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The Only Thing Constant is Change

The Only Thing Constant is Change

Thursday, July 7, 2016

As the philosopher Heraclitus said: the only thing that is constant is change.

In a world that seems to be turning completely upside down (the Brexit vote; “sit-ins” on the floor of the Congress; education funding “fairness”; shut down of all highway repairs; talk of building walls; and mass deportation), the need for grantmakers to keep a steady head and hand seems all the more necessary and urgent. Hang on… the next few months are going to be quite a rollercoaster. Heraclitus is right; change is a the only constant. This is why flexibility, the ability to adapt, and the need to pivot are all traits that breed success. So are resourcefulness and entrepreneurialism – all the things we look for in nonprofit organizations.

I’m thinking about all this for a number of reasons, but two most directly related to the Council. First, we are in the midst of planning for CNJG’s 2016 Investment Forum for Foundations and Endowments this October. One of the responsibilities we as grantmakers have is to ensure we are good stewards of the foundation’s corpus. After all, for most it is the endowment that enables the grantmaking, which is the very purpose of the work. A key topic for discussion at this year’s Investment Forum will be how stewards of an endowment need to think about and manage risk. We are thrilled that Josh Fenton, Director of Investments for The Leona M. and Harry B. Helmsley Charitable Trust will open the Investment Forum on this very topic. And we’ll close the day with a plenary presentation on investment fraud and how to keep it from happening in your organization.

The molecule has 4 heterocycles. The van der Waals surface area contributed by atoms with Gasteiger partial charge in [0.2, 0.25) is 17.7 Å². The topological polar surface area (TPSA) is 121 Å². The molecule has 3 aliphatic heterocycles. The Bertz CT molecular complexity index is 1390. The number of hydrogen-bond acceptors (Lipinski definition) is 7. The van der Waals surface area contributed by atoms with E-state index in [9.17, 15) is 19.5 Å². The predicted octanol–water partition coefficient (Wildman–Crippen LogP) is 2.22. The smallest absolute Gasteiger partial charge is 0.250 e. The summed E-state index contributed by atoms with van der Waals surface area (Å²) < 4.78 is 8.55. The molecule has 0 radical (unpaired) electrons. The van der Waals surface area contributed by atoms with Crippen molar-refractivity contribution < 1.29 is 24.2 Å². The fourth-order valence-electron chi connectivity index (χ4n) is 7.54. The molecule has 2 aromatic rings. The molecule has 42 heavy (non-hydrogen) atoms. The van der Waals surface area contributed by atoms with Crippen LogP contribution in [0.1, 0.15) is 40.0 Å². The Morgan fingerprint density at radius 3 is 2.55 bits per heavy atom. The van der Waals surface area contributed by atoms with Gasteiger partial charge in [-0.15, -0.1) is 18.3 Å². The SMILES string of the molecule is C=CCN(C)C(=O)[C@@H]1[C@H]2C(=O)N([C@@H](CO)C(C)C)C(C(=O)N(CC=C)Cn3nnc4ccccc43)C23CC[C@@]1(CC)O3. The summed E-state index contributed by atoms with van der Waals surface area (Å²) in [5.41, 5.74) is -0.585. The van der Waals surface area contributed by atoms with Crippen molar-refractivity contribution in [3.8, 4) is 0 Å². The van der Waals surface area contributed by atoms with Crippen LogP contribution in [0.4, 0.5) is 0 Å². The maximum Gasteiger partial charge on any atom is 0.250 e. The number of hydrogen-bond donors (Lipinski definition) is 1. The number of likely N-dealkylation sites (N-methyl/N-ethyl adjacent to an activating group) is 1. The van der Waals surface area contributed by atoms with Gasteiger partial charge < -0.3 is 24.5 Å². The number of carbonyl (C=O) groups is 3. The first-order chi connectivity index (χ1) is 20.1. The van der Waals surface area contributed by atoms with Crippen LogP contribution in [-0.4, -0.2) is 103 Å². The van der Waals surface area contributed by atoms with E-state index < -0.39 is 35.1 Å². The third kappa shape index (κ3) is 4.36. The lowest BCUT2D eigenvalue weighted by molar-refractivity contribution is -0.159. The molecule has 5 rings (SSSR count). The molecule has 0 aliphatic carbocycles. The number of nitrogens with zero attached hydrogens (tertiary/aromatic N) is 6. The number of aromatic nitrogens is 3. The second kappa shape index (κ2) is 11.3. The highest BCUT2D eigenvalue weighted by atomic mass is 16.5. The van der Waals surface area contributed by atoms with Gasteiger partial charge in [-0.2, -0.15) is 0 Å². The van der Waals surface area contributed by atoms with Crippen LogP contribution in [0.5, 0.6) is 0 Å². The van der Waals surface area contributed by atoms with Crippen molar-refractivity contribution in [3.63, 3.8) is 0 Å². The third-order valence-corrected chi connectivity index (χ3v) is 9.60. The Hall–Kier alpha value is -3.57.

The second reason I’m obsessing these days about upheaval that seems to be happening is that we always need to plan for the future, knowing that we’ll need to be flexible. To that end, CNJG is about to undertake a Strategic Visioning process to help us understand how the field of private philanthropy and grantmaking is changing, and how the Council will need to adapt in order to continue to be the vital resource and innovative leadership organization we are today. As part of this visioning process, we’ll be reaching out to many of you for your insights and good counsel. Through focus groups, stakeholder interviews, surveys and more, we look forward to charting a course that will serve funders working through the next decade to improve lives and outcomes in the Garden State.

I’ll wrap up with one highlight of the past few weeks. I had the opportunity to tour the new B.E.A.T. Center in Toms River, a marvelous example of collaboration and innovation, with lots of good grantmaking. Housed in a strip mall along Hooper Avenue with easy access by bus, the Center is a unique resource hub in Ocean County where families and individuals in need can access food, education, and other resources that will help end the cyclical causes of hunger. It includes The Peoples Pantry (a food pantry born out of Hurricane Sandy that has become an anchor in its community); a satellite distribution and training facility for The Food Bank of Monmouth & Ocean Counties (another essential anchor); and a second Soul Kitchen Community Restaurant, the brainchild of CNJG Member Jon Bon Jovi and his JBJ Soul Foundation.

So, yes, only change is constant. And the social sector – grantmakers and nonprofits – are champions at making sure the change is for the better.

Nina Stack, President
Council of New Jersey Grantmakers